Combining effective deterrence with substantive engagement is a difficult proposition when it comes to Pakistan. So far, Mr. Modi has focused on the first element of the equation while neglecting the second. But he would do well to consider the experience of Atal Bihari Vajpayee, the first BJP leader to serve as India’s prime minister. In an ambitious diplomatic overture toward Pakistan following South Asia’s nuclearization in the late 1990s, Vajpayee traveled to Lahore for a landmark summit with Pakistani Prime Minister Nawaz Sharif. The meeting was widely hailed as beginning a new era in bilateral affairs. The resulting momentum was quickly cut short, however, when a large body of Pakistani forces crossed the LOC and seized large swaths of rugged territory around Kargil, a town in the mountainous reaches of northern Kashmir. In response, New Delhi launched a fierce and sustained counterattack.
The ensuing battle in the summer of 1999 featured intense ground fighting, heavy artillery barrages and the first combat sorties undertaken by the Indian air force since the 1971 Bangladesh conflict. India also placed its entire military establishment on high alert and deployed mechanized forces to the international border with Pakistan. The conflict was finally defused by a combination of Indian battlefield successes and U.S. diplomatic pressure on Pakistan. Although exact combat losses are not known, India suffered nearly 500 battle deaths, with Pakistani losses estimated at 400-700 fatalities.
Bilateral relations became even more fraught a few months later when an Indian Airlines flight from Nepal to New Delhi was high-jacked by a Pakistan-based jihadi group. This week-long drama ended only when India agree to release three imprisoned militants.
Yet Vajpayee’s anger from these events did not keep him from again attempting to find a modus vivendi with Pakistan. A summit meeting in Agra with Pervez Musharraf was arranged in the summer of 2001, though it ended in disarray and was followed at the end of the year by a brazen assault upon the Indian parliament by Pakistan-based militants. Calling the attack “the most dangerous challenge so far to India’s national security,” Vajpayee put India on a vast war footing, including deploying three strike corps along the border with Pakistan, which reacted with a massive counter-mobilization. In short order, some one million soldiers were arrayed in combat readiness posts on both sides of the border. Following a new bout of U.S. diplomatic intervention, tensions only began to abate significantly by the summer months and the crisis concluded anticlimactically by October 2002.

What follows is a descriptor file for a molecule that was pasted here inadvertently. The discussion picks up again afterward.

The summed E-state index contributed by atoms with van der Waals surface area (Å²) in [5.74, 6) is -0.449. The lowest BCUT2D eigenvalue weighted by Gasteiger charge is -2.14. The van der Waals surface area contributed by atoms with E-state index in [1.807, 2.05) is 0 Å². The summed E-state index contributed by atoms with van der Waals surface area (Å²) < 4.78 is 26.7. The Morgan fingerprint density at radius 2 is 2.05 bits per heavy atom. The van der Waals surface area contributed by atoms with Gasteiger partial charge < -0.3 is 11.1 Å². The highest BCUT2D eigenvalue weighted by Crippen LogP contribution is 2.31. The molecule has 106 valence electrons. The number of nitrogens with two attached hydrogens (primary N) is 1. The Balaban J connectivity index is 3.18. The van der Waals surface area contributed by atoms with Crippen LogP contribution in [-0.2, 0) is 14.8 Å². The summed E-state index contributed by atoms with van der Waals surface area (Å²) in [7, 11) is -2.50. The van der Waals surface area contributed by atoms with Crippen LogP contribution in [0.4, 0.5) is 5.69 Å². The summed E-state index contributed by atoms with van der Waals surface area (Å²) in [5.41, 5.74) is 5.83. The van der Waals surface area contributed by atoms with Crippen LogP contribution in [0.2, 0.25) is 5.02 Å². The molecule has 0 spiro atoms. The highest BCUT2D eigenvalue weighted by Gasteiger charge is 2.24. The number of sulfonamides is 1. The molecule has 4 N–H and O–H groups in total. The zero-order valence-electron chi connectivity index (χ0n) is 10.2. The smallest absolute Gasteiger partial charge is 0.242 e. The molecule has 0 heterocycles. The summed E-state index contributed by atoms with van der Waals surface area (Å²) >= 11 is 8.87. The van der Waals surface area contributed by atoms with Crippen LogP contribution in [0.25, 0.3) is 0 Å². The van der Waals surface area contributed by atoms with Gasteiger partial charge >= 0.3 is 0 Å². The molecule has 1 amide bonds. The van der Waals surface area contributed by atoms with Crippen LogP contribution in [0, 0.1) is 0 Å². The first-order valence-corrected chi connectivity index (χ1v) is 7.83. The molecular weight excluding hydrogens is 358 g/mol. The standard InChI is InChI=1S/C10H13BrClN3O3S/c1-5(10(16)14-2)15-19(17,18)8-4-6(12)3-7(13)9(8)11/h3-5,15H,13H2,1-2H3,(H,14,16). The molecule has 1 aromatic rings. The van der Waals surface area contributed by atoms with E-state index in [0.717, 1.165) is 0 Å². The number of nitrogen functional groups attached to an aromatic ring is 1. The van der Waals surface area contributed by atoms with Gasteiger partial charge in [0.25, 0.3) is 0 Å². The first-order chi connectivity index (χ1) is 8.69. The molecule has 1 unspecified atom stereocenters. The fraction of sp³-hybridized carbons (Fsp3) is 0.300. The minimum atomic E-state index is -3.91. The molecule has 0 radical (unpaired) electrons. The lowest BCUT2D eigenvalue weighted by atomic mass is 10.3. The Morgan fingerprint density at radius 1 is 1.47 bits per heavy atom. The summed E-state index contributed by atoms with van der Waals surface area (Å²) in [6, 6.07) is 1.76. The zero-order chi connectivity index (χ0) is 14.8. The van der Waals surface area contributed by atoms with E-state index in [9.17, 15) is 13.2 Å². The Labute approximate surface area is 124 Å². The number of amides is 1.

Yet even with this exasperating history, within months Vajpayee once more extended an olive branch. In April 2003, he journeyed to Kashmir and told a public gathering that:
As Prime Minister of the country I wanted to have friendly relations with our neighbors and I went to Lahore, but it was returned with Kargil. We still continued and invited General Pervez Musharraf to Agra but again failed. We are again extending a hand of friendship but hands should be extended from both the sides. Both sides should decide to live together.
Vajpayee got a chance to put these words into action when the Kashmir ceasefire was concluded later that year and again in January 2004 when he used the occasion of a South Asian regional summit in Islamabad to launch the diplomatic process that nearly came to flower a few years later during Mr. Singh’s tenure as prime minister.
With state assembly elections in Kashmir wrapping up later this month, it’s time for Mr. Modi to rebalance his policy toward Islamabad and build upon the work of his immediate predecessors. Deterrence is a necessary condition for maintaining peace with a nettlesome Pakistan. But he will sooner or later realize that it is far from sufficient.